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Invited Commentary
April 8, 2013

Reversing Gears: Discontinuing Medication Therapy to Prevent Adverse Events: Comment on “Proton Pump Inhibitors and Risk of 1-Year Mortality and Rehospitalization in Older Patients Discharged From Acute Care Hospitals”

Author Affiliations

Author Affiliations: Section of General Internal Medicine and Center for Organization, Leadership, and Management Research, Veterans Affairs Boston Healthcare System, Section of General Internal Medicine, Boston Medical Center, Boston University School of Medicine, Division of General Internal Medicine, Brigham and Women's Hospital, and Department of Medicine, Harvard Medical School, Boston, Massachusetts.

JAMA Intern Med. 2013;173(7):524-525. doi:10.1001/jamainternmed.2013.4068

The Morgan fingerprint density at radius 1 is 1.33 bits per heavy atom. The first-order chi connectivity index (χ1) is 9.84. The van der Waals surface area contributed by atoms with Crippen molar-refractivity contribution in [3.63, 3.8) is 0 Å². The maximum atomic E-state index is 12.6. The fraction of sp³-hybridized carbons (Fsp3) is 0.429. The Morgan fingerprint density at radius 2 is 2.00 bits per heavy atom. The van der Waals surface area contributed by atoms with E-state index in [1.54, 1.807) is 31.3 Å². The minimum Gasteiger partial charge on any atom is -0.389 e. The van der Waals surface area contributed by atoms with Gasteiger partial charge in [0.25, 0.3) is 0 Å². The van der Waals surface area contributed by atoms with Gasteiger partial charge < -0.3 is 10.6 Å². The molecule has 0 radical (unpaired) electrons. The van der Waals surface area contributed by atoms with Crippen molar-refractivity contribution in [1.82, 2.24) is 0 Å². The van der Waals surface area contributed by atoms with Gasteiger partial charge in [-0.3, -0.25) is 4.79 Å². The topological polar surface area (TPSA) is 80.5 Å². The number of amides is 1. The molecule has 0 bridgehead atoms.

Proton pump inhibitors (PPIs) are a class of medications used to suppress production of gastric acid, and indications for their use include the treatment of dyspepsia, gastroesophageal reflux disease, and gastric and duodenal ulcers. Proton pump inhibitors are also recommended for hospitalized patients in intensive care unit settings for prophylaxis of stress ulcers. In the short term, PPIs are quite effective at symptom relief and treatment of these acid-related conditions; however, no recommendations have been made for the frequently observed prophylactic use of PPIs in nonintensive medical and surgical inpatient settings. Although indications exist for long-term therapy (eg, hypersecretory states), long-term use is often not warranted.1

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